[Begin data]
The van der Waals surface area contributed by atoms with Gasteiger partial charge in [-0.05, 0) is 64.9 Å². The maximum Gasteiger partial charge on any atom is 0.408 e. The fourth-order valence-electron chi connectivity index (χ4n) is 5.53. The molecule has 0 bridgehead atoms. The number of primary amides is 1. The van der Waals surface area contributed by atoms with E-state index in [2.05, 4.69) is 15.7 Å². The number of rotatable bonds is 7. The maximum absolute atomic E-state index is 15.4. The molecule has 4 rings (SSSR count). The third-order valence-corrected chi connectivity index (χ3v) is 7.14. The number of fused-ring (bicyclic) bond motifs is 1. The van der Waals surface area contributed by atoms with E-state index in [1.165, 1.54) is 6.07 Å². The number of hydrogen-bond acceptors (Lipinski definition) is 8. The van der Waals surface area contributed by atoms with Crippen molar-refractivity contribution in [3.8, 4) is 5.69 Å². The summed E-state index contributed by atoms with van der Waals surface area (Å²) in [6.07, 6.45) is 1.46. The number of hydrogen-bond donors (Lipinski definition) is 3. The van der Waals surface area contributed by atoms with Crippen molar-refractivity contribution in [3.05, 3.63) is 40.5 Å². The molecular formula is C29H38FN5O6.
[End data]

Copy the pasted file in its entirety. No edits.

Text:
The van der Waals surface area contributed by atoms with Gasteiger partial charge in [-0.05, 0) is 64.9 Å². The maximum Gasteiger partial charge on any atom is 0.408 e. The fourth-order valence-electron chi connectivity index (χ4n) is 5.53. The molecule has 0 bridgehead atoms. The number of primary amides is 1. The van der Waals surface area contributed by atoms with E-state index in [2.05, 4.69) is 15.7 Å². The number of rotatable bonds is 7. The maximum absolute atomic E-state index is 15.4. The molecule has 4 rings (SSSR count). The third-order valence-corrected chi connectivity index (χ3v) is 7.14. The number of fused-ring (bicyclic) bond motifs is 1. The van der Waals surface area contributed by atoms with E-state index in [1.165, 1.54) is 6.07 Å². The number of hydrogen-bond acceptors (Lipinski definition) is 8. The van der Waals surface area contributed by atoms with Crippen molar-refractivity contribution in [3.8, 4) is 5.69 Å². The summed E-state index contributed by atoms with van der Waals surface area (Å²) in [6.07, 6.45) is 1.46. The number of hydrogen-bond donors (Lipinski definition) is 3. The van der Waals surface area contributed by atoms with Crippen molar-refractivity contribution in [3.05, 3.63) is 40.5 Å². The molecular formula is C29H38FN5O6.